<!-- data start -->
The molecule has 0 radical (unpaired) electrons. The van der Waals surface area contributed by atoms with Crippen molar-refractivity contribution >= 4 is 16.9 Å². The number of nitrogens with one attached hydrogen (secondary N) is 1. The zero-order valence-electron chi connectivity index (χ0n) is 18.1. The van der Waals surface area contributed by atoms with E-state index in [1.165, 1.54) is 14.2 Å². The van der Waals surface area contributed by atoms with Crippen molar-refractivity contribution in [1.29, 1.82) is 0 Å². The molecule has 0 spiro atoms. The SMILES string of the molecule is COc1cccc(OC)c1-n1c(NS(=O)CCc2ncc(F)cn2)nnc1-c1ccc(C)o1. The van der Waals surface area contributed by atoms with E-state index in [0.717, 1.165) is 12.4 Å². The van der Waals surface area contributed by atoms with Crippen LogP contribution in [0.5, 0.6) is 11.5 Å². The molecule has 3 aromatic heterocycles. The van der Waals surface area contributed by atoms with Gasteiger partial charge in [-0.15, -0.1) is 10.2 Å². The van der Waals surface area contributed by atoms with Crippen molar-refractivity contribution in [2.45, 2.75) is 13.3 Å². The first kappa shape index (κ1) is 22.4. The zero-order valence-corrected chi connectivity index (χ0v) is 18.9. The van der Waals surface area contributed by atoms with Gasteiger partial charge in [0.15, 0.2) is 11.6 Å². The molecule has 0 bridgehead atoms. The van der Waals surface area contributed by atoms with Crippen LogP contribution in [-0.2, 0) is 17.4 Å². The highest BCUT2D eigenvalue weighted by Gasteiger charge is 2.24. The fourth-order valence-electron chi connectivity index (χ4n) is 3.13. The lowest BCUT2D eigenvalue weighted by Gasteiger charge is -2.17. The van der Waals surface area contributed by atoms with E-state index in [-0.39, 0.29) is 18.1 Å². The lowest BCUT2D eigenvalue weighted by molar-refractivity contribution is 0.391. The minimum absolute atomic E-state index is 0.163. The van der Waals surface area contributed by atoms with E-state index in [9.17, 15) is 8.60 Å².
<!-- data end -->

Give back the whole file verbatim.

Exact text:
The molecule has 0 radical (unpaired) electrons. The van der Waals surface area contributed by atoms with Crippen molar-refractivity contribution >= 4 is 16.9 Å². The number of nitrogens with one attached hydrogen (secondary N) is 1. The zero-order valence-electron chi connectivity index (χ0n) is 18.1. The van der Waals surface area contributed by atoms with E-state index in [1.165, 1.54) is 14.2 Å². The van der Waals surface area contributed by atoms with Crippen molar-refractivity contribution in [1.29, 1.82) is 0 Å². The molecule has 0 spiro atoms. The SMILES string of the molecule is COc1cccc(OC)c1-n1c(NS(=O)CCc2ncc(F)cn2)nnc1-c1ccc(C)o1. The van der Waals surface area contributed by atoms with E-state index in [0.717, 1.165) is 12.4 Å². The van der Waals surface area contributed by atoms with Crippen LogP contribution in [0.5, 0.6) is 11.5 Å². The molecule has 3 aromatic heterocycles. The van der Waals surface area contributed by atoms with Gasteiger partial charge in [-0.15, -0.1) is 10.2 Å². The van der Waals surface area contributed by atoms with Crippen molar-refractivity contribution in [2.45, 2.75) is 13.3 Å². The first kappa shape index (κ1) is 22.4. The zero-order valence-corrected chi connectivity index (χ0v) is 18.9. The van der Waals surface area contributed by atoms with Gasteiger partial charge in [0.15, 0.2) is 11.6 Å². The molecule has 0 bridgehead atoms. The van der Waals surface area contributed by atoms with Crippen LogP contribution in [-0.2, 0) is 17.4 Å². The highest BCUT2D eigenvalue weighted by Gasteiger charge is 2.24. The fourth-order valence-electron chi connectivity index (χ4n) is 3.13. The lowest BCUT2D eigenvalue weighted by Gasteiger charge is -2.17. The van der Waals surface area contributed by atoms with E-state index in [-0.39, 0.29) is 18.1 Å². The lowest BCUT2D eigenvalue weighted by molar-refractivity contribution is 0.391. The minimum absolute atomic E-state index is 0.163. The van der Waals surface area contributed by atoms with E-state index in [9.17, 15) is 8.60 Å².